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Showing posts from 2012

A Twitter hack for the Typo...matic

<update> Tonight 9/21 I'll have the Typo...matic online searching for tweets with the following #tags: #ccckc #linux #arduino #selectric #typomatic There will also be a google hangout where you can watch it type away live! </update> I spent the evening at CCCKC tinkering with TTYtter and some bash scripting and coreutils that were new to me... The result is the world's worst implementation of a polling Twitter search that can feed new tweets to any other bash command. I'll be hooking this up to the Typo...matic at the next public event I lug it out to... I have a chunk of c code that talks to the Typo...matic's Arduino and it takes as arguments the serial port and a file of text to print. So the end result of the script below is a text file of recent tweets matching the #ccckc hash tag. Feel free to gank this script and do dumb things with it. I'm not proud of it from a technical standpoint but for a hack it'll do.

The Translator...Mini Sumo Bot

A few months before Maker Faire KC a friend started working on a Mini Sumo Bot and in passing I said I could probably get a bot ready for that...well those months slipped away and two weeks prior to the faire I had no bot (and had been constantly hounded by said friend). So I did a grand total of 30 minutes of research on the internets and ordered some parts (not recommended). I ordered everything from Canada (Fingertech and Solarbotics) so I had to wait almost another week to get started. Here's the parts list I ended up with: Chassis/Motors/Tires/Line Sensors: FingerTech "Cobra" Mini-Sumo Robot 4WD Kit Motor Controller: 2x Sparkfun's Motor Driver 1A Dual TB6612FNG Micro-controller: Arduino Pro Mini 328 - 5V Proximity Sensors: BittyBot 3-Way Object Sensor Battery: Venom 10C 2S 1250mAh 7.4V LiPO Line Sensors (Included w/ chassis kit): Phototransistor - QRD1114 More Stats below...  The first thing I did was construct the BittyBoty 3-Way Object Se

Typo...matic (Part 3)

My Selectric II project is finally 'done'. Here's a demo video. Please read the previous posts for more details and try to come visit the KC Maker Faire on June 23/24 if you can. Edit: Here's a great video explaining the Selectric typerwriter(s) mechanisms: This was my first attempt at serial via straight C code (gcc) in Linux. Needless to say my code is ugly, full of failed attempts to get POSIX serial communication working and bad coding practices. There's a great guide here by the way... I'll get it cleaned up and added (Arduino and C code) to this post as soon as I can but... The rest of this week and next week I'll be working on a sumobot for the competition at the faire. I'll post about it too...If you've got a mini sumo bot and you're in the area come and compete (mostly for bragging rights) we don't have enough entries yet!

Typo...matic (Part 2)

I've made quite a bit of progress on the Selectric II project . Since the last post I managed to get a fair amount of the mechanisms necessary to actuate the keys figured out (at least for a first attempt). I made the mechanical additions using a bunch of Erector Set pieces. For the time being I've used fishing line to tie the Erector Set levers to the solenoids. Initially I had it set up with fishing line going up over a bar above all the key press mechanisms (essentially pulling up on them) but this didn't work and wouldn't have survived the test of time (rubbing against a bar all the time...). This past week I made my first go at the toner-transfer & ferric chloride etching process to make a Solenoid Driver board. I also did quite a few things in Eagle for the first time. The circuit for the driver board is below, it's a simple power FET (IRL2703) circuit with some blinkin' lights thrown in for good measure. Eagle files below, I used default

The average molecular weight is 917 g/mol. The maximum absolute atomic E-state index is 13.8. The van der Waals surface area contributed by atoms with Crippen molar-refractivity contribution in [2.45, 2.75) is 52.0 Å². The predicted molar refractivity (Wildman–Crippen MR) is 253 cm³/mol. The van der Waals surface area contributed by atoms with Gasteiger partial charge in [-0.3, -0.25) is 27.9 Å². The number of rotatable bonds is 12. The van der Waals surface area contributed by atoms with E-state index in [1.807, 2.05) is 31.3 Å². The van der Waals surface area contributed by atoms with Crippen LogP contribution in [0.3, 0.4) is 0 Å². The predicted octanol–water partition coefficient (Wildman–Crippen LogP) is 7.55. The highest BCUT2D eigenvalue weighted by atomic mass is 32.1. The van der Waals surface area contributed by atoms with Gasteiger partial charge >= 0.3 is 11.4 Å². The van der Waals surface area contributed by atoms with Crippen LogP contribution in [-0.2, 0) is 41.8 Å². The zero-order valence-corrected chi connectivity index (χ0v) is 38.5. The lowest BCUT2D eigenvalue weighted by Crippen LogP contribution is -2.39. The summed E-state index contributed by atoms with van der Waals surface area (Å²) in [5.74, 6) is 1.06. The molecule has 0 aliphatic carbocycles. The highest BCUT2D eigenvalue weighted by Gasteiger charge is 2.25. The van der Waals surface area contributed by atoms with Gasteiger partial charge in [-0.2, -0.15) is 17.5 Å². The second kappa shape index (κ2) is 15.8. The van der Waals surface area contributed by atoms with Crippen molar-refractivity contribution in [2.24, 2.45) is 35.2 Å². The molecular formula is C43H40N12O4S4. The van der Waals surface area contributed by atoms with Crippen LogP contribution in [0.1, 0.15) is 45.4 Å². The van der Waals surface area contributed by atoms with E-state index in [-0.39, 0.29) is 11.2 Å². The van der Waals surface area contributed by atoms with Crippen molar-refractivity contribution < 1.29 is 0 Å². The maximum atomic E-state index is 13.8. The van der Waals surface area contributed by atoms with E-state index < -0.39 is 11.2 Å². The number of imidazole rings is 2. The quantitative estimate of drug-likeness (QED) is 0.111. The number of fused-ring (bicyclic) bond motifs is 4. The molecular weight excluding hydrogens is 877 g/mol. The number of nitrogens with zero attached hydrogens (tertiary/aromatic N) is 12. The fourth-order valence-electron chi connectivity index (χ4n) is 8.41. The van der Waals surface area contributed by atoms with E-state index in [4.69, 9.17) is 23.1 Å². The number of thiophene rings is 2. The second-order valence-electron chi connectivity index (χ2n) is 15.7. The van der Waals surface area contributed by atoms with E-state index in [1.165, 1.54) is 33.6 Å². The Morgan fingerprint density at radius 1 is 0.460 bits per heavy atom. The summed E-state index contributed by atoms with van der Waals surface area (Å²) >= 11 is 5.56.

Typo...matic (Part 1)

Started working on a Selectric II typewriter project. I used this typewriter last year to make business cards for the KC Maker Faire. This year I'm going to hook a bunch of solenoids up to it and throw in a micro-controller to allow me to control it's output with a PC via serial... So far I've just got the mechanisms for key presses figured out and the solenoids mounted. Next I've got to get the control circuit board worked out and assembled, along with switches to read the keys when they're pressed. Then it's programming the micro-controller and figuring out what to do with the end result...Zork's been done...maybe epic ASCII art on tractor-feed any case it'll be KC Maker Faire and it'll be awesome. I did get one solenoid hooked up in a bread-boarded circuit to make sure I had parts that would work...

Drinkin' Cap

I've got an epic St. Patty's Day planned for this Saturday and I thought: wouldn't an LED-ified hat be awesome? Then I thought: "I have to. It's a moral imperative." A couple days shopping around for a bowler hat and green LEDs and here's the result: The LEDs were mounted by using a new (sharp) x-acto knife blade to slice a single small slot in each LED position. I pinned a shamrock pattern to the hat first... The circuit was wire wrapped not soldered. Once all the LEDs were poked through the hat I used copious amounts of hot glue to make them permanent. A 10 kO pot is in line with a 9 volt battery to current limit (and provide a brightness control). A Velcro wire management strap was sacrificed and hot glued in the brow to hold the battery in place. The circuit: Original Image Source: The top of my head does touch the top of the hat but there's actually just enough room in the front tip for the battery. It fi